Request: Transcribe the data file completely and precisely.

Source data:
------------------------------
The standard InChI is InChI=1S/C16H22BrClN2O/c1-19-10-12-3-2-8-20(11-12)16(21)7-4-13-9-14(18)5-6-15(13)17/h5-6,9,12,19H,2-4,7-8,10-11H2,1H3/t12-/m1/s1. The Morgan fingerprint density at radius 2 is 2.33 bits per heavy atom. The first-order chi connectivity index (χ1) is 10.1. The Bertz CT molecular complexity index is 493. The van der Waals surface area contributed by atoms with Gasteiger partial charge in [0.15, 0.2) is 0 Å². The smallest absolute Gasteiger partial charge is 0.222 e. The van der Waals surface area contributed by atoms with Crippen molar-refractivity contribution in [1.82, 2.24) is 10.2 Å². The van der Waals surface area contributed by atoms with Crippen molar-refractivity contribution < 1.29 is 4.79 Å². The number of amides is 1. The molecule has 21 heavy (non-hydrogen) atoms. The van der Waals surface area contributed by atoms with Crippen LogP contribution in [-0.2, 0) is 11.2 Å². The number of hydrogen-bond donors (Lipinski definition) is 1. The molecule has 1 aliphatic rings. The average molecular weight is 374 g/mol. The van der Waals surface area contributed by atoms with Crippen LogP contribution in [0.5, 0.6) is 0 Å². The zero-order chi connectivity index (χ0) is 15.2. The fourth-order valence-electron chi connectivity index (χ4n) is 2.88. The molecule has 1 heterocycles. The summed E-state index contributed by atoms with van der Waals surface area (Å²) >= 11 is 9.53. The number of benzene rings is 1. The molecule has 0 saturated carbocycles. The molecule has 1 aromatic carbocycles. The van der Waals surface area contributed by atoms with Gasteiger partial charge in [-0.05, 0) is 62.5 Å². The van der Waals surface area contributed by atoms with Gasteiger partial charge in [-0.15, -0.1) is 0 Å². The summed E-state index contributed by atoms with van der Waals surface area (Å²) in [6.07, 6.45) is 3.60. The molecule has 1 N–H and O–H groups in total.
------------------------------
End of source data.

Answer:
The standard InChI is InChI=1S/C16H22BrClN2O/c1-19-10-12-3-2-8-20(11-12)16(21)7-4-13-9-14(18)5-6-15(13)17/h5-6,9,12,19H,2-4,7-8,10-11H2,1H3/t12-/m1/s1. The Morgan fingerprint density at radius 2 is 2.33 bits per heavy atom. The first-order chi connectivity index (χ1) is 10.1. The Bertz CT molecular complexity index is 493. The van der Waals surface area contributed by atoms with Gasteiger partial charge in [0.15, 0.2) is 0 Å². The smallest absolute Gasteiger partial charge is 0.222 e. The van der Waals surface area contributed by atoms with Crippen molar-refractivity contribution in [1.82, 2.24) is 10.2 Å². The van der Waals surface area contributed by atoms with Crippen molar-refractivity contribution < 1.29 is 4.79 Å². The number of amides is 1. The molecule has 21 heavy (non-hydrogen) atoms. The van der Waals surface area contributed by atoms with Crippen LogP contribution in [-0.2, 0) is 11.2 Å². The number of hydrogen-bond donors (Lipinski definition) is 1. The molecule has 1 aliphatic rings. The average molecular weight is 374 g/mol. The van der Waals surface area contributed by atoms with Crippen LogP contribution in [0.5, 0.6) is 0 Å². The zero-order chi connectivity index (χ0) is 15.2. The fourth-order valence-electron chi connectivity index (χ4n) is 2.88. The molecule has 1 heterocycles. The summed E-state index contributed by atoms with van der Waals surface area (Å²) >= 11 is 9.53. The number of benzene rings is 1. The molecule has 0 saturated carbocycles. The molecule has 1 aromatic carbocycles. The van der Waals surface area contributed by atoms with Gasteiger partial charge in [-0.05, 0) is 62.5 Å². The van der Waals surface area contributed by atoms with Gasteiger partial charge in [-0.15, -0.1) is 0 Å². The summed E-state index contributed by atoms with van der Waals surface area (Å²) in [6.07, 6.45) is 3.60. The molecule has 1 N–H and O–H groups in total.